I suppose we ought to be grateful that the earlier idea that good was to be found in homosexual activities in the Relatio Post Disceptationem has disappeared but we still have this idea in relation to cohabitation. A first problem is the lack of definition throughout this document as to what is meant by civil marriage, natural marriage etc.

Here there is mention of civilly celebrated marriages. Surely anyone who enters into a valid sacramental marriage is usually entering a civilly celebrated marriage at the same time. I suppose they mean where a baptised Catholic enters a civilly celebrated marriage but does not go through a religious ceremony. So just what are these “positive aspects” or “constructive elements” in such situations and in particular in cohabitation? What about the negative aspects and the destructive elements? Why 'no longer'? If the situation is sinful it must have been from the start.

New clauses 99 onwards almost give the impression that cohabitation is a normal step before sacramental marriage. In particular clause 99 mentions the “seeds of the word” which rather gives the game away. These clauses, are a paraphrase from the Shadow Synod in Rome in May where Abbot Professor François-Xavier Ammherdt (Fribourg, Switzerland) stated:

“My thesis is that a differentiated look upon each individual situation is necessary, and that it is of worth to point out the value of the ‘logoi spermatikoi’ – those seeds of the Spirit which are starting to be seen in some relationships – and to which one should rather strive to appeal, instead of to condemn – in the sense of seeing a gradual pedagogy of God and in the sense of providing an accompanying pastoral care.” 

He ignores the distinction that any condemnation is of the sin not of some possible good element. He continues in the same vein saying of a civil marriage (where there is no sacramental religious marriage), “Why should one then not also be open to the positive festive and societal aspects of a celebration which concludes the bond [this form of an “intermittent stadium of a marriage,” i.e., a civil marriage] and opens it up to a future which is also open to fruitfulness?”

Incidentally the word “chastity” only appears once in this document; as for “purity” or “pre-marital virginity” forget it.Concern gets greater when we read new clause 107 about the divorced and remarried:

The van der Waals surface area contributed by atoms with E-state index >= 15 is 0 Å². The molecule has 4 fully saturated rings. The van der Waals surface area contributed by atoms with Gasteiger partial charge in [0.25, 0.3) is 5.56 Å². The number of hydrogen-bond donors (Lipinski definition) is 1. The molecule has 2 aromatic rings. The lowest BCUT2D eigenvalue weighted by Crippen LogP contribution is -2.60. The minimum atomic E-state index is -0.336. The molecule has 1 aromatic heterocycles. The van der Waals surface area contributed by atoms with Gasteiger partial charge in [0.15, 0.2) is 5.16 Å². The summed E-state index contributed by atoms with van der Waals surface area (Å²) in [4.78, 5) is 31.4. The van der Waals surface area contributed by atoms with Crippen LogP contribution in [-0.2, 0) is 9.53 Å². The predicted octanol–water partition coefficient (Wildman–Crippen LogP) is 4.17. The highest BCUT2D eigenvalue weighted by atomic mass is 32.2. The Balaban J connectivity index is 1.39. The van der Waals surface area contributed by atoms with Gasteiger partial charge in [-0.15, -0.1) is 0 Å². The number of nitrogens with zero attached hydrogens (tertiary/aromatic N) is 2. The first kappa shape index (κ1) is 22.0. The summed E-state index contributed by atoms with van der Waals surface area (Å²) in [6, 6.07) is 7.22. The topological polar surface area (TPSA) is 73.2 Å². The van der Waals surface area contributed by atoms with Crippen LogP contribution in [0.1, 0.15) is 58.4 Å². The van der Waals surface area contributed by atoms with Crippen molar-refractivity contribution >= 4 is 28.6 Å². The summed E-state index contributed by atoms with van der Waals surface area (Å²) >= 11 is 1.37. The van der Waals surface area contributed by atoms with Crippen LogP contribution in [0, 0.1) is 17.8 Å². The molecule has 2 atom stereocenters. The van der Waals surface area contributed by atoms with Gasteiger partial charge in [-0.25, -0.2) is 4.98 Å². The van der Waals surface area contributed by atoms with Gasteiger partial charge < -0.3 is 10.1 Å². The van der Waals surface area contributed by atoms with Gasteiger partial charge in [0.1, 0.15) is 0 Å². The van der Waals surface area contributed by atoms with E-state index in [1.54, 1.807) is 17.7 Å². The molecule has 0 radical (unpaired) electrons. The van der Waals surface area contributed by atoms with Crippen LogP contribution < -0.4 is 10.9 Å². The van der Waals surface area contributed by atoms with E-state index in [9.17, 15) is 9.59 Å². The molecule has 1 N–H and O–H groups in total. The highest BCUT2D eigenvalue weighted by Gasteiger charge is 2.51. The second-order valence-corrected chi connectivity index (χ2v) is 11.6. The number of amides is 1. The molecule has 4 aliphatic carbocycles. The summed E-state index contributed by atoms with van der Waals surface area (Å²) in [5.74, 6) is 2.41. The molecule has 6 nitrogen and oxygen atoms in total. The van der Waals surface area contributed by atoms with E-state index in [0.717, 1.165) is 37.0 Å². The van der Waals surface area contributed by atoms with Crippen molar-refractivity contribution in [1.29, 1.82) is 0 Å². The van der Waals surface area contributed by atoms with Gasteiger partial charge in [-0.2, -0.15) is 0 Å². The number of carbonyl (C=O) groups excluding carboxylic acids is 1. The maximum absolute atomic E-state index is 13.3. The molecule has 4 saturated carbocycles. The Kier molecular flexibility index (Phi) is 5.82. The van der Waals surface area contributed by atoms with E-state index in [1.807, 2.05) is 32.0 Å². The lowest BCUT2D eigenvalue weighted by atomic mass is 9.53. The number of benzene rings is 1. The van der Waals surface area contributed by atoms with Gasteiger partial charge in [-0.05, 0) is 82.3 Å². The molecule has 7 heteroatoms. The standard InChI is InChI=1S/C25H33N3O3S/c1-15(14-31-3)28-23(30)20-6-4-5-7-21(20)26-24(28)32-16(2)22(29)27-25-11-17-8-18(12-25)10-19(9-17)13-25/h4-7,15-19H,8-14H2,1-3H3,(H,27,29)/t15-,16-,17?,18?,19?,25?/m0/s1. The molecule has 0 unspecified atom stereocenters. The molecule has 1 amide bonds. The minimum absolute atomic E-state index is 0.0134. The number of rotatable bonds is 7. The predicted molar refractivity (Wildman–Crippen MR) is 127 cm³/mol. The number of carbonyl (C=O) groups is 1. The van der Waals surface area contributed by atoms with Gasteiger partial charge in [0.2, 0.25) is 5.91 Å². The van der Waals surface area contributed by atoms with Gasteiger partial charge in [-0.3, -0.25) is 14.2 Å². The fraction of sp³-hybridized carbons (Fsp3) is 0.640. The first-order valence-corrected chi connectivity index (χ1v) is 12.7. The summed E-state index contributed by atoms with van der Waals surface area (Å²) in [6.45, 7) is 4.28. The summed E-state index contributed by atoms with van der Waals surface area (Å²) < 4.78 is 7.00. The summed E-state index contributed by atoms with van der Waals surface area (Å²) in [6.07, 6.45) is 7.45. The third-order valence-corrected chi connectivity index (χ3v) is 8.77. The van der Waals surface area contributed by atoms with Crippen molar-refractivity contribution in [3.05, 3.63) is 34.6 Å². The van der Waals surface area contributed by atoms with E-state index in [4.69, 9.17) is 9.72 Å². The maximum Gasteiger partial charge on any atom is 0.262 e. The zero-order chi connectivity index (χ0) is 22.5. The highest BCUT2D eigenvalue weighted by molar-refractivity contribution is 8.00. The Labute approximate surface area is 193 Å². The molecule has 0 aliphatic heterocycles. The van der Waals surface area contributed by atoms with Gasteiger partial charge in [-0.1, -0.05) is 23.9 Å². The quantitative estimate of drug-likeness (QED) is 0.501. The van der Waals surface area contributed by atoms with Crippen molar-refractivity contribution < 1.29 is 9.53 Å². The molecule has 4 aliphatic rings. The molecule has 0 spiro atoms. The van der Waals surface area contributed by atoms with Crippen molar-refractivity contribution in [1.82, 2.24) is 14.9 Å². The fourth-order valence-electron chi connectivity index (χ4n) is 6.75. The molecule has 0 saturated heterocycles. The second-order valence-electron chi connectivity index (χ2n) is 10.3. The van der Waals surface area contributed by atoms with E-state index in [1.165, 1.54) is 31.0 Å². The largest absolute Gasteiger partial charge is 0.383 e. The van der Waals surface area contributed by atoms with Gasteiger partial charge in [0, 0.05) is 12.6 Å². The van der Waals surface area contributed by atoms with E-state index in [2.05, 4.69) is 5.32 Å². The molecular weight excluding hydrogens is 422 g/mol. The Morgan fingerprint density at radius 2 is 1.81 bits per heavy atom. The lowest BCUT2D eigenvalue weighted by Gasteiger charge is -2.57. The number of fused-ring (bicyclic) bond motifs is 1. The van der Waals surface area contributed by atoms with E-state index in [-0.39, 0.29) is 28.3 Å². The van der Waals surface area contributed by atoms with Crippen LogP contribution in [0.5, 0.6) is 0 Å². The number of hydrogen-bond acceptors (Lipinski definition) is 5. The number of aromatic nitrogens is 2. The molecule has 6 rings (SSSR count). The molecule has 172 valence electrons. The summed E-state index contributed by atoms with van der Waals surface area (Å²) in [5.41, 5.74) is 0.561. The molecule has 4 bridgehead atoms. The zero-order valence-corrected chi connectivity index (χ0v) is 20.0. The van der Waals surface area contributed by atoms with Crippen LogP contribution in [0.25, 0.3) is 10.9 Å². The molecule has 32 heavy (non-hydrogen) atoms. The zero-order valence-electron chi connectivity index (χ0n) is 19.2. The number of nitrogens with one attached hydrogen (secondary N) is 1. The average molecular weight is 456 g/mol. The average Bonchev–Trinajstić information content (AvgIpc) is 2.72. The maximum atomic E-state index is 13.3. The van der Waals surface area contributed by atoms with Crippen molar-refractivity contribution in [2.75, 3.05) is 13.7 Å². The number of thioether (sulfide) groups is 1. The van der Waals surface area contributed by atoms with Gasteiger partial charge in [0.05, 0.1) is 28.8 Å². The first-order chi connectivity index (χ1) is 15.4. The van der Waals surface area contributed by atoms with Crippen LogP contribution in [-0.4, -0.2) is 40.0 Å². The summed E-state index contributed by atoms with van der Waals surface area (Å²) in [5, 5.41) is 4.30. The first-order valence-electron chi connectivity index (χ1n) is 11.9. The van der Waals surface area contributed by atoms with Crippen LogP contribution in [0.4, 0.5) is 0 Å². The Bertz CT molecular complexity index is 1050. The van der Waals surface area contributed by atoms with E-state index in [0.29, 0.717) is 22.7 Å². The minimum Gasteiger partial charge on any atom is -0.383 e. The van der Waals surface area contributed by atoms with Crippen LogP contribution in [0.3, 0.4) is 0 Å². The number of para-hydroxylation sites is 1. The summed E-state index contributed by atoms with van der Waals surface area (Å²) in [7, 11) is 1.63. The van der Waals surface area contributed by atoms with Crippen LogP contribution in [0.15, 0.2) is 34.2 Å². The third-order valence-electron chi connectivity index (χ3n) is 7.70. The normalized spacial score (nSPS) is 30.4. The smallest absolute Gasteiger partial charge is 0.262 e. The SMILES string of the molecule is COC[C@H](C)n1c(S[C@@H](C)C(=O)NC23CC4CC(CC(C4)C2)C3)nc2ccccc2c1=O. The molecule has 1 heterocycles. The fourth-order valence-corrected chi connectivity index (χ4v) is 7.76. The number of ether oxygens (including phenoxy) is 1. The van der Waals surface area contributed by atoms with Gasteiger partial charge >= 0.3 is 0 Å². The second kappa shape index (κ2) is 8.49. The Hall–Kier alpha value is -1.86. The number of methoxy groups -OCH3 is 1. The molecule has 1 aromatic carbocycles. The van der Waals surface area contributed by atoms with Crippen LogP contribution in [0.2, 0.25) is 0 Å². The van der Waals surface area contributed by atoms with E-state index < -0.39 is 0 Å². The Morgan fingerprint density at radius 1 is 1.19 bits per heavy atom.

107. Almost everyone agrees that taking care of wounded families and allowing them to experience the infinite mercy of God is fundamental. People differ, however, on the approach to be used. On the one hand, some consider it necessary to encourage those who live in non-marital partnerships to undertake a road of return, leading backward. On the other hand, others support inviting these people to look forward, to leave their prison of anger, disappointment, pain and loneliness and to continue on the road ahead. Of course, others say, the art of accompaniment requires a prudent and merciful discernment process, not to mention an ability to grasp the real diversity in individual situations.

Again lack of attribution leaves one wondering quite apart from one questioning whether many people in irregular situations really experience this supposed 'prison'.

As explained in my previous article on the Synod the Relatio post disceptationem made reference to the Law of Graduality in Familiaris Consortio of Pope St John Paul II and then misused it in the sense of Graduality of the Law (to put it simply 'Carry on sinning') which Pope John Paul expressly warned against. All references to this supposed law were cut out in Relatio Synodi but astonishingly reference has been reintroduced here at new clause 121.